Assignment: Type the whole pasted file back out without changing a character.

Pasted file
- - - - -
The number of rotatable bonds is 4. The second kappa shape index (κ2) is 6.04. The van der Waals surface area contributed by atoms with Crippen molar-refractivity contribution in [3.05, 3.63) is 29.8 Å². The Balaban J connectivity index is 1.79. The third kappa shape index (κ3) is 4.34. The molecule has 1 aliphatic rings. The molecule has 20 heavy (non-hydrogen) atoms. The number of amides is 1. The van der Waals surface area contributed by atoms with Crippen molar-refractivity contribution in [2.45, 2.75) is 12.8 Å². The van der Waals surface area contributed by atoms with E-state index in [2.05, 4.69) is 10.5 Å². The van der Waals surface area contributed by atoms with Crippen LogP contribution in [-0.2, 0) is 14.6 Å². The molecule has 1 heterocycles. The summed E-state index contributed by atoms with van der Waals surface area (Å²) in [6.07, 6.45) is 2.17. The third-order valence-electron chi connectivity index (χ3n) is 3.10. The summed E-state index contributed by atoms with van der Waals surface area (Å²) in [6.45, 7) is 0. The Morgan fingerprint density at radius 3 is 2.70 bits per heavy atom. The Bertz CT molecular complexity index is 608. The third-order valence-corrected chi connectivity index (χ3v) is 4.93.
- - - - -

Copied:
The number of rotatable bonds is 4. The second kappa shape index (κ2) is 6.04. The van der Waals surface area contributed by atoms with Crippen molar-refractivity contribution in [3.05, 3.63) is 29.8 Å². The Balaban J connectivity index is 1.79. The third kappa shape index (κ3) is 4.34. The molecule has 1 aliphatic rings. The molecule has 20 heavy (non-hydrogen) atoms. The number of amides is 1. The van der Waals surface area contributed by atoms with Crippen molar-refractivity contribution in [2.45, 2.75) is 12.8 Å². The van der Waals surface area contributed by atoms with E-state index in [2.05, 4.69) is 10.5 Å². The van der Waals surface area contributed by atoms with Crippen LogP contribution in [-0.2, 0) is 14.6 Å². The molecule has 1 heterocycles. The summed E-state index contributed by atoms with van der Waals surface area (Å²) in [6.07, 6.45) is 2.17. The third-order valence-electron chi connectivity index (χ3n) is 3.10. The summed E-state index contributed by atoms with van der Waals surface area (Å²) in [6.45, 7) is 0. The Morgan fingerprint density at radius 3 is 2.70 bits per heavy atom. The Bertz CT molecular complexity index is 608. The third-order valence-corrected chi connectivity index (χ3v) is 4.93.